There are few feelings more disconcerting than the sensation of the seemingly-solid earth suddenly rolling and pitching beneath one's feet. As a result, humans have sought ways to measure or even predict earthquakes for thousands of years. Although we still can't accurately predict earthquakes, we as a species have come a long way in detecting, recording, and measuring seismic shocks. This process began nearly 2000 years ago, with the invention of the first seismoscope in China.
The first Seismoscope
In 132 CE, an inventor, Imperial Historian, and Royal Astronomer called Zhang Heng displayed his amazing earthquake-detection machine, or seismoscope, at the court of the Han Dynasty. Zhang's seismoscope was a giant bronze vessel, resembling a barrel almost 6 feet in diameter. Eight dragons snaked face-down along the outside of the barrel, marking the primary compass directions. In each dragon's mouth was a small bronze ball. Beneath the dragons sat eight bronze toads, with their broad mouths gaping to receive the balls.
We don't know exactly what the first seismoscope looked like. Descriptions from the time give us an idea about the size of the instrument, and the mechanisms that made it work. Some sources also note that the outside of the seismoscope's body was beautifully engraved with mountains, birds, tortoises, and other animals, but the original source of this information is difficult to trace.
The exact mechanism that caused a ball to drop in the event of an earthquake also is not known. One theory is that a thin stick was set loosely down the center of the barrel. An earthquake would cause the stick to topple over in the direction of the seismic shock, triggering one of the dragons to open its mouth and release the bronze ball.
Another theory posits that a baton was suspended from the lid of the instrument as a free-swinging pendulum. When the pendulum swung widely enough to strike the side of the barrel, it would cause the closest dragon to release its ball. The sound of the ball striking the toad's mouth would alert observers to the earthquake. This would give a rough indication of the earthquake's direction of origin, but it did not provide any information about the intensity of the tremors.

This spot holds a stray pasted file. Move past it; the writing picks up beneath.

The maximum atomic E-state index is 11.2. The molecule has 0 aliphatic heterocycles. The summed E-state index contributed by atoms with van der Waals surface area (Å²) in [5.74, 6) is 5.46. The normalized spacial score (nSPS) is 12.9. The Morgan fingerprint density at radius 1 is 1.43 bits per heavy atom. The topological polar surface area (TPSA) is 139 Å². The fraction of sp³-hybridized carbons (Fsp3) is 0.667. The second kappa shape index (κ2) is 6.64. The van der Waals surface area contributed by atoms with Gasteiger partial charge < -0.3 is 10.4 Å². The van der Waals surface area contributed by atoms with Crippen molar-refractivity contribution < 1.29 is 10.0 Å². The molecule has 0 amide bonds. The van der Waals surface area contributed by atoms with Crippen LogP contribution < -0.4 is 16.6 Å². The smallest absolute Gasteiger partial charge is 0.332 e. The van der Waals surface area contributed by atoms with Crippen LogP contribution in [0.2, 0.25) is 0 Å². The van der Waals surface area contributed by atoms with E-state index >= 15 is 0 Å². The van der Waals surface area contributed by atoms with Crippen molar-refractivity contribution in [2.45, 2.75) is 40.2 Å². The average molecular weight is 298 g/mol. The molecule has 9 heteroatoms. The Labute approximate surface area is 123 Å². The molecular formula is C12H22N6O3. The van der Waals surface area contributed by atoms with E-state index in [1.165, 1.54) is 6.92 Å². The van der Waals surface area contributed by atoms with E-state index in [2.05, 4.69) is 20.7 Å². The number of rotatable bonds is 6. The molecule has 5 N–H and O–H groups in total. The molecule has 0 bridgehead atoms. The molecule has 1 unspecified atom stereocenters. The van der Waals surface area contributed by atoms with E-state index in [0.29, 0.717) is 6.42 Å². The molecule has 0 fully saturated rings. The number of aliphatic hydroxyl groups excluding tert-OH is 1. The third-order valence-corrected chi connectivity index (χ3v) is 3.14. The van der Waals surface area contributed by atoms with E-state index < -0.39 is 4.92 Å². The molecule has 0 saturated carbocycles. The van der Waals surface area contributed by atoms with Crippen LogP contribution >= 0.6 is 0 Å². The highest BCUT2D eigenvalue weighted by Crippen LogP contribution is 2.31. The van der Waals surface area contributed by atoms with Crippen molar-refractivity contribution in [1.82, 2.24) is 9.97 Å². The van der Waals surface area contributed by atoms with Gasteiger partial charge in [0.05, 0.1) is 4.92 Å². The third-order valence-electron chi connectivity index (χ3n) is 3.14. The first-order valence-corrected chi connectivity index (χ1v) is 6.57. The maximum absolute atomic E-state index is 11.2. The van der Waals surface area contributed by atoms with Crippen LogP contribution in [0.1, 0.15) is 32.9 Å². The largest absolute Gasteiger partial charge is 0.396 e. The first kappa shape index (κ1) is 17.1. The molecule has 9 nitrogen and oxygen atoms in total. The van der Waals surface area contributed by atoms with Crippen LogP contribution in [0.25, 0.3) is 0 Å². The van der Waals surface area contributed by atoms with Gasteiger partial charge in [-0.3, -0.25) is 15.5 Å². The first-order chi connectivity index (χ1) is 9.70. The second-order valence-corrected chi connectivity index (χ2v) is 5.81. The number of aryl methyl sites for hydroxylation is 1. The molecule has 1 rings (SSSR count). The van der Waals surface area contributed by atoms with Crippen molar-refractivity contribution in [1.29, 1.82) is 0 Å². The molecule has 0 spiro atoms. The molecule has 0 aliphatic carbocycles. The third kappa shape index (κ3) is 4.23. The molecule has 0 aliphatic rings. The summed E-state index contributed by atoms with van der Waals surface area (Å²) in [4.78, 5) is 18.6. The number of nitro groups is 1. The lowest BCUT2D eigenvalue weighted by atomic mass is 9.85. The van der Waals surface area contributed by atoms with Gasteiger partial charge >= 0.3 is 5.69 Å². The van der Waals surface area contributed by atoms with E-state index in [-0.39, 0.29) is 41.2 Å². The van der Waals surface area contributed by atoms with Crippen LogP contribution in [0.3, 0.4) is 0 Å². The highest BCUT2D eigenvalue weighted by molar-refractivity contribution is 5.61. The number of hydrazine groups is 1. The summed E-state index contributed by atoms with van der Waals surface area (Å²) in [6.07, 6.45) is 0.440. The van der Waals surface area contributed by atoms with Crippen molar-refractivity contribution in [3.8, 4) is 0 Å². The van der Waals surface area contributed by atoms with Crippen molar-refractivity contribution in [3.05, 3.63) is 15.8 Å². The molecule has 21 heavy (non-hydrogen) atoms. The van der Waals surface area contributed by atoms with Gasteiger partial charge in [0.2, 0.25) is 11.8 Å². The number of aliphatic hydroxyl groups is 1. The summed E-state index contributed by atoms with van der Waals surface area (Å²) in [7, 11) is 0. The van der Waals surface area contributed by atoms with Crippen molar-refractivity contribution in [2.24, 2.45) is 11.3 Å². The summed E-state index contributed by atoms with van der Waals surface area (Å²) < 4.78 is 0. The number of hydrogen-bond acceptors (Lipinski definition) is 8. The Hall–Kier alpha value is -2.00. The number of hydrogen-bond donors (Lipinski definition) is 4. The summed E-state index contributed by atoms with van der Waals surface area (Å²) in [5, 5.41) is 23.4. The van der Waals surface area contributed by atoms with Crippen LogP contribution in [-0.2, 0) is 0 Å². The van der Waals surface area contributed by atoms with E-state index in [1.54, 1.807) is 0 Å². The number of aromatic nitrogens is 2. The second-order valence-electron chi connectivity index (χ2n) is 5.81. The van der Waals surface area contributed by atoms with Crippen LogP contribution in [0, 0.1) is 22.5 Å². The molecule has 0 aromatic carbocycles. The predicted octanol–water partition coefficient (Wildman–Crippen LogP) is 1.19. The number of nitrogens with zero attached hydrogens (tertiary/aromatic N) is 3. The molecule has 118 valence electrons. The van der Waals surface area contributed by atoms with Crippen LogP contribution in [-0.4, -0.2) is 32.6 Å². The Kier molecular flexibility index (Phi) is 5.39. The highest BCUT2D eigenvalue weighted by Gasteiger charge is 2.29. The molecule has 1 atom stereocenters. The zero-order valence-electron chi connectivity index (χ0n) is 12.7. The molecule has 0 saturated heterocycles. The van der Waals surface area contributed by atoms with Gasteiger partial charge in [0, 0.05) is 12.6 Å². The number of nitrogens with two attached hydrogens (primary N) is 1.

Proof of concept
Zhang's wonderful machine was called houfeng didong yi, meaning "an instrument for measuring the winds and the movements of the Earth." In earthquake-prone China, this was an important invention. In one instance just six years after the device was invented, a large quake estimated at a magnitude seven struck what is now Gansu Province. People in the Han Dynasty's capital city of Luoyang, 1,000 miles away, did not feel the shock.
However, the seismoscope alerted the emperor's government to the fact that a quake had struck somewhere to the west. This is the first known instance of scientific equipment detecting an earthquake that had not been felt by humans in the area. The seismoscope's findings were confirmed several days later, when messengers arrived in Luoyang to report a major earthquake in Gansu.
Seismoscopes on the silk road?
Chinese records indicate that other inventors and tinkerers in the court improved upon Zhang Heng's design for the seismoscope over the centuries that followed. The idea seems to have spread westward across Asia, probably carried along the Silk Road.
By the thirteenth century, a similar seismoscope was in use in Persia, although the historical record does not provide a clear link between the Chinese and Persian devices. It is possible, of course, that the great thinkers of Persia hit upon a similar idea independently.
Kallie Szczepanski is a historian who has spent more than five years living in Asia, and has traveled extensively in twelve Asian countries.